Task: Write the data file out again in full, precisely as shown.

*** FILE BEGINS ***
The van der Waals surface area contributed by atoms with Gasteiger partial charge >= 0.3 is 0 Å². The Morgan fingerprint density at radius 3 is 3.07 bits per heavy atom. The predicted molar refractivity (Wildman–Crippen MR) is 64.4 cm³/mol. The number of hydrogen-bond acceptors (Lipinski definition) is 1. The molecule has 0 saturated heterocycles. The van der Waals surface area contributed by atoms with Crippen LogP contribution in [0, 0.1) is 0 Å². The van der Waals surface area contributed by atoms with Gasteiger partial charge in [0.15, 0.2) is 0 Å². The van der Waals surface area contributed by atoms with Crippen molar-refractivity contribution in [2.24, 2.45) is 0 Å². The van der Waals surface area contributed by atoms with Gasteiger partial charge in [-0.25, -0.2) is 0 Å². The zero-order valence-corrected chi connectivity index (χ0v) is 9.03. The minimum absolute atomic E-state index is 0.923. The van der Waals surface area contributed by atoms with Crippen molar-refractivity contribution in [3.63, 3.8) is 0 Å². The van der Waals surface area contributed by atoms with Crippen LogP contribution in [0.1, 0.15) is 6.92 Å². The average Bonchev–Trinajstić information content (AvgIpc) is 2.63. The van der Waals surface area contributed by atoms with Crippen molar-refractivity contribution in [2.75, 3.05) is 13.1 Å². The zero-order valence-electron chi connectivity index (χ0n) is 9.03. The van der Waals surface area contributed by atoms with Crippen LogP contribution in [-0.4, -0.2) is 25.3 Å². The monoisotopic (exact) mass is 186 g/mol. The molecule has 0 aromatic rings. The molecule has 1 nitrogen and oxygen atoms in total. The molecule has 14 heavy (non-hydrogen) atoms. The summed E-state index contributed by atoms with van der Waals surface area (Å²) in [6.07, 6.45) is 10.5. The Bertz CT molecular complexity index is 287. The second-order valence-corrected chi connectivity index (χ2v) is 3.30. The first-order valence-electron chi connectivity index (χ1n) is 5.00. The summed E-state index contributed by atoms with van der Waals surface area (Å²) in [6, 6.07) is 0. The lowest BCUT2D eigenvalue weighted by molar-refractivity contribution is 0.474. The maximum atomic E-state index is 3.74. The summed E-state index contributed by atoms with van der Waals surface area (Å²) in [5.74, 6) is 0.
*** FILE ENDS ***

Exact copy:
The van der Waals surface area contributed by atoms with Gasteiger partial charge >= 0.3 is 0 Å². The Morgan fingerprint density at radius 3 is 3.07 bits per heavy atom. The predicted molar refractivity (Wildman–Crippen MR) is 64.4 cm³/mol. The number of hydrogen-bond acceptors (Lipinski definition) is 1. The molecule has 0 saturated heterocycles. The van der Waals surface area contributed by atoms with Crippen LogP contribution in [0, 0.1) is 0 Å². The van der Waals surface area contributed by atoms with Gasteiger partial charge in [0.15, 0.2) is 0 Å². The van der Waals surface area contributed by atoms with Crippen molar-refractivity contribution in [2.24, 2.45) is 0 Å². The van der Waals surface area contributed by atoms with Gasteiger partial charge in [-0.25, -0.2) is 0 Å². The zero-order valence-corrected chi connectivity index (χ0v) is 9.03. The minimum absolute atomic E-state index is 0.923. The van der Waals surface area contributed by atoms with Crippen molar-refractivity contribution in [3.63, 3.8) is 0 Å². The van der Waals surface area contributed by atoms with Crippen LogP contribution in [0.1, 0.15) is 6.92 Å². The average Bonchev–Trinajstić information content (AvgIpc) is 2.63. The van der Waals surface area contributed by atoms with Crippen molar-refractivity contribution in [2.75, 3.05) is 13.1 Å². The zero-order valence-electron chi connectivity index (χ0n) is 9.03. The van der Waals surface area contributed by atoms with Crippen LogP contribution in [-0.4, -0.2) is 25.3 Å². The monoisotopic (exact) mass is 186 g/mol. The molecule has 0 aromatic rings. The molecule has 1 nitrogen and oxygen atoms in total. The molecule has 14 heavy (non-hydrogen) atoms. The summed E-state index contributed by atoms with van der Waals surface area (Å²) in [6.07, 6.45) is 10.5. The Bertz CT molecular complexity index is 287. The second-order valence-corrected chi connectivity index (χ2v) is 3.30. The first-order valence-electron chi connectivity index (χ1n) is 5.00. The summed E-state index contributed by atoms with van der Waals surface area (Å²) in [6, 6.07) is 0. The lowest BCUT2D eigenvalue weighted by molar-refractivity contribution is 0.474. The maximum atomic E-state index is 3.74. The summed E-state index contributed by atoms with van der Waals surface area (Å²) in [5.74, 6) is 0.